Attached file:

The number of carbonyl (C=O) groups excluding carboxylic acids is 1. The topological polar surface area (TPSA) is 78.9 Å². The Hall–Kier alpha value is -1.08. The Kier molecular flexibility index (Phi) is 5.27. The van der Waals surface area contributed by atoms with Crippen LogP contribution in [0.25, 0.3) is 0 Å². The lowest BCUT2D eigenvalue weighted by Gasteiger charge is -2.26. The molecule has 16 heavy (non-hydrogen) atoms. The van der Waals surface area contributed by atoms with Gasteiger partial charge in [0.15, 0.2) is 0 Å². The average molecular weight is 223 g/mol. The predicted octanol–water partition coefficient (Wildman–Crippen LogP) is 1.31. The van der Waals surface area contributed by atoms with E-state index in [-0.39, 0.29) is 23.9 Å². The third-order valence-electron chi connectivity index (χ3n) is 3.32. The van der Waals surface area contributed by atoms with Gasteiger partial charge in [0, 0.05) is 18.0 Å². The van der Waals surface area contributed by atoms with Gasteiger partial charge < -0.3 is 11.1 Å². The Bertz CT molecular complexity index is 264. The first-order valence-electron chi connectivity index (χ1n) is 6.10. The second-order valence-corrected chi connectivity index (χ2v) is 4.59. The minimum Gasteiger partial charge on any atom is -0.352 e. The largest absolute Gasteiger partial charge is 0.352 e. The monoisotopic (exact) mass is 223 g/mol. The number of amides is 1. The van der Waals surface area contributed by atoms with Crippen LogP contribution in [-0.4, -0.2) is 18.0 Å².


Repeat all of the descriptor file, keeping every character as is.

The number of carbonyl (C=O) groups excluding carboxylic acids is 1. The topological polar surface area (TPSA) is 78.9 Å². The Hall–Kier alpha value is -1.08. The Kier molecular flexibility index (Phi) is 5.27. The van der Waals surface area contributed by atoms with Crippen LogP contribution in [0.25, 0.3) is 0 Å². The lowest BCUT2D eigenvalue weighted by Gasteiger charge is -2.26. The molecule has 16 heavy (non-hydrogen) atoms. The van der Waals surface area contributed by atoms with Gasteiger partial charge in [0.15, 0.2) is 0 Å². The average molecular weight is 223 g/mol. The predicted octanol–water partition coefficient (Wildman–Crippen LogP) is 1.31. The van der Waals surface area contributed by atoms with E-state index in [-0.39, 0.29) is 23.9 Å². The third-order valence-electron chi connectivity index (χ3n) is 3.32. The van der Waals surface area contributed by atoms with Gasteiger partial charge in [0, 0.05) is 18.0 Å². The van der Waals surface area contributed by atoms with Gasteiger partial charge < -0.3 is 11.1 Å². The Bertz CT molecular complexity index is 264. The first-order valence-electron chi connectivity index (χ1n) is 6.10. The second-order valence-corrected chi connectivity index (χ2v) is 4.59. The minimum Gasteiger partial charge on any atom is -0.352 e. The largest absolute Gasteiger partial charge is 0.352 e. The monoisotopic (exact) mass is 223 g/mol. The number of amides is 1. The van der Waals surface area contributed by atoms with Crippen LogP contribution in [-0.4, -0.2) is 18.0 Å².